“Some at H.P. Knew Early of Tactics,” by Damon Darlin and Matt Richel, New York Times, 20 September 2006, C1.
Long-time tdaxp readers will note that I was an early nemesis of the executive staff of H.P. Among other things I’ve accused them of
- cataclysmic disaster
- complete failure
- destruction of morale
- foolish pedagogy
- refusing to communicate
and other ills. Like all lovers of sanity, I was delighted when former CEO Carly Fiorina was fired. Yet the epic H.P. spying debacle has shown that Fiorina was just the tip of the ice-berg… and that H.P. wickedness extends all the way to my temporary home of Nebraska.
The disclosure came Tuesday as investigators examined the role of a man in the Omaha area who may have obtained private phone records on Hewlett-Packard’s behalf, according to people briefed on the company’s review of the operation.
California and federal prosecutors are exploring whether laws were broken in the investigation, particularly in the use of pretexting – a technique in which an investigator masquerades as someone else to obtain that person’s calling records from a phone company. The prosecutors are also trying to determine who in the company knew of the possibly illegal activity.
The Hewlett-Packard investigations were initiated early in 2005, around the time of Carleton S. Fiorina’s ouster as chairwoman and chief executive, and then resumed in January 2006. The two phases — each initiated after accounts of board members’ discussions appeared in news articles — were code-named Kona I and Kona II, according to several people who saw the company’s investigative records. The names are intriguing: Ms. Dunn’s vacation home is in Kona, Hawaii.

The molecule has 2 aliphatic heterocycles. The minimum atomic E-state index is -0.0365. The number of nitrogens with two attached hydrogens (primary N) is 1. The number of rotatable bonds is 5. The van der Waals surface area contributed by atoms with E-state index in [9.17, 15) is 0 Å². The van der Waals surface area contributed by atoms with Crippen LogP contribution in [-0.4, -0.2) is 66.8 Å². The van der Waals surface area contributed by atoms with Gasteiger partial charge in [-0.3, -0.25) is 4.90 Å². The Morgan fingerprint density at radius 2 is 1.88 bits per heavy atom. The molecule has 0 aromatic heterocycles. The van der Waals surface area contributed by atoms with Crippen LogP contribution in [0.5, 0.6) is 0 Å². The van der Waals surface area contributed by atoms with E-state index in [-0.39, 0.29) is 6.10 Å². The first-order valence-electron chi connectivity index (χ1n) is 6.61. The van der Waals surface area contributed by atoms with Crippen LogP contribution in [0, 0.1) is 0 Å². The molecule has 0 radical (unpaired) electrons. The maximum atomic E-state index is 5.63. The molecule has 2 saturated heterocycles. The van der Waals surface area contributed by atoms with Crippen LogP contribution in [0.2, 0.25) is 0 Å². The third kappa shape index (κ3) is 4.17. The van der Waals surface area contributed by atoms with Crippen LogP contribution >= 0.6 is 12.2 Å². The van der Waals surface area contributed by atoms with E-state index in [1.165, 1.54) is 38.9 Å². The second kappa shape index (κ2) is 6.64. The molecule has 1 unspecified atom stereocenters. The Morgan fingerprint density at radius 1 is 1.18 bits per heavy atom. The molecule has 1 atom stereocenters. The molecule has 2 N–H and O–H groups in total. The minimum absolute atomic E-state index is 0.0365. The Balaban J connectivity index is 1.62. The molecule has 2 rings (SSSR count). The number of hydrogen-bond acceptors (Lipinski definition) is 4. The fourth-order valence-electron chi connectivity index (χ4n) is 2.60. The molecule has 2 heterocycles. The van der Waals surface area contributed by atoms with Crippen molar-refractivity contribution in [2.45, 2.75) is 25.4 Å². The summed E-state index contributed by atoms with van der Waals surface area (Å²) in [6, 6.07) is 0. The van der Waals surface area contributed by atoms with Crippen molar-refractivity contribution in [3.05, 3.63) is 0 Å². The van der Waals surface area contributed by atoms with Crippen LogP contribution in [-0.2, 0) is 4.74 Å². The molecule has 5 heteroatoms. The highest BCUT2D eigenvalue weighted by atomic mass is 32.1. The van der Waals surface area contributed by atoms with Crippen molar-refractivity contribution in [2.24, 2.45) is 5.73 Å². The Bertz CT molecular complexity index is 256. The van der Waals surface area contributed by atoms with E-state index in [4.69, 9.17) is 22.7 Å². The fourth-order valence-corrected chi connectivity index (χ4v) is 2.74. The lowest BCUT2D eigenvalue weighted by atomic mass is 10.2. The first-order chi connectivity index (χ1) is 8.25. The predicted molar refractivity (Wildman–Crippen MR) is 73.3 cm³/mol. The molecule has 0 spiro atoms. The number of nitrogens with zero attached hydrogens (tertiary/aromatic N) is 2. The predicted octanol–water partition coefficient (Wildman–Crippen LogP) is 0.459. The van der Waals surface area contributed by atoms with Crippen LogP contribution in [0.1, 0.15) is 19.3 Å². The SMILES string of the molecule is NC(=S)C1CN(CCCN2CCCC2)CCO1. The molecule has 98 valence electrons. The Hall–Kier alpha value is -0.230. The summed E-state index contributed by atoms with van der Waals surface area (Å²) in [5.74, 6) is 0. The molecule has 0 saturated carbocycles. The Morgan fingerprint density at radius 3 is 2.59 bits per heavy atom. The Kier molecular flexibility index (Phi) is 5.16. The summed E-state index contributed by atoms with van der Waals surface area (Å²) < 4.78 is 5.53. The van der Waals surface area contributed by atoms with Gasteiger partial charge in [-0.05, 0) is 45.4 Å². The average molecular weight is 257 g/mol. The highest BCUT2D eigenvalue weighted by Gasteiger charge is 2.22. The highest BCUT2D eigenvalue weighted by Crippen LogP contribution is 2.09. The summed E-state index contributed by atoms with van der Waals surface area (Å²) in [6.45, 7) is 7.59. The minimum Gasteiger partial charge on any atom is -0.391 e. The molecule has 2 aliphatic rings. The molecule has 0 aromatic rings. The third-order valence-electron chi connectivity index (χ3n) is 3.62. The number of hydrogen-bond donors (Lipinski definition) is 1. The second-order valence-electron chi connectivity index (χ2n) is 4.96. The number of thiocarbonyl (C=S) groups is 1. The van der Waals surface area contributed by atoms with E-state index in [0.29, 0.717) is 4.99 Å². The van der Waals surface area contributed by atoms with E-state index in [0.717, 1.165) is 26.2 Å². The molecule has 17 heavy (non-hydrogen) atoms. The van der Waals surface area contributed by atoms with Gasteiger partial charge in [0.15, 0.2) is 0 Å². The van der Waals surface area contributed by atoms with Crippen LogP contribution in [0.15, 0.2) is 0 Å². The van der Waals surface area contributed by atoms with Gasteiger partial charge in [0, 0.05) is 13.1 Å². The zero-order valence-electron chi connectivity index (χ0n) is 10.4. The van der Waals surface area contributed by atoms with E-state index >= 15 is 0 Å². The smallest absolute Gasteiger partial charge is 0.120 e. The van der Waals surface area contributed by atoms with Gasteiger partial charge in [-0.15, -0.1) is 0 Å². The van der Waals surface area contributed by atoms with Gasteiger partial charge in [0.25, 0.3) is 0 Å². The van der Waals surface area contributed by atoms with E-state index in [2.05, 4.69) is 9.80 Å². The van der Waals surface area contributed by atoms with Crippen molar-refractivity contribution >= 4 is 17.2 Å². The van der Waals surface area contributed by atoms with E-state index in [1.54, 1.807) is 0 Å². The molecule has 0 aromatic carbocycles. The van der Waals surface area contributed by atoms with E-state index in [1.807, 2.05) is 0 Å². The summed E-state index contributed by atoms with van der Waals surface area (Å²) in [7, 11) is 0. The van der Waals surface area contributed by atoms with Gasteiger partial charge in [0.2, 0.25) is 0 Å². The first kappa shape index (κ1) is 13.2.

In addition to Hewlett-Packard directors, nine journalists and two employees, those whose phone records were obtained in the investigation included Larry W. Sonsini, the company’s outside counsel, a spokeswoman for his law firm, Wilson Sonsini Goodrich & Rosati, said Tuesday, confirming a report in the Wall Street Journal.
The San Jose Mercury News reported Tuesday that the records of Ms. Fiorina were also scrutinized.
At this is just one of several recent scandals involving Corporate Spying (remember the Sony/EMG’s espionage on the Department of Homeland Security?), I wonder what corporate resiliency planners think of this.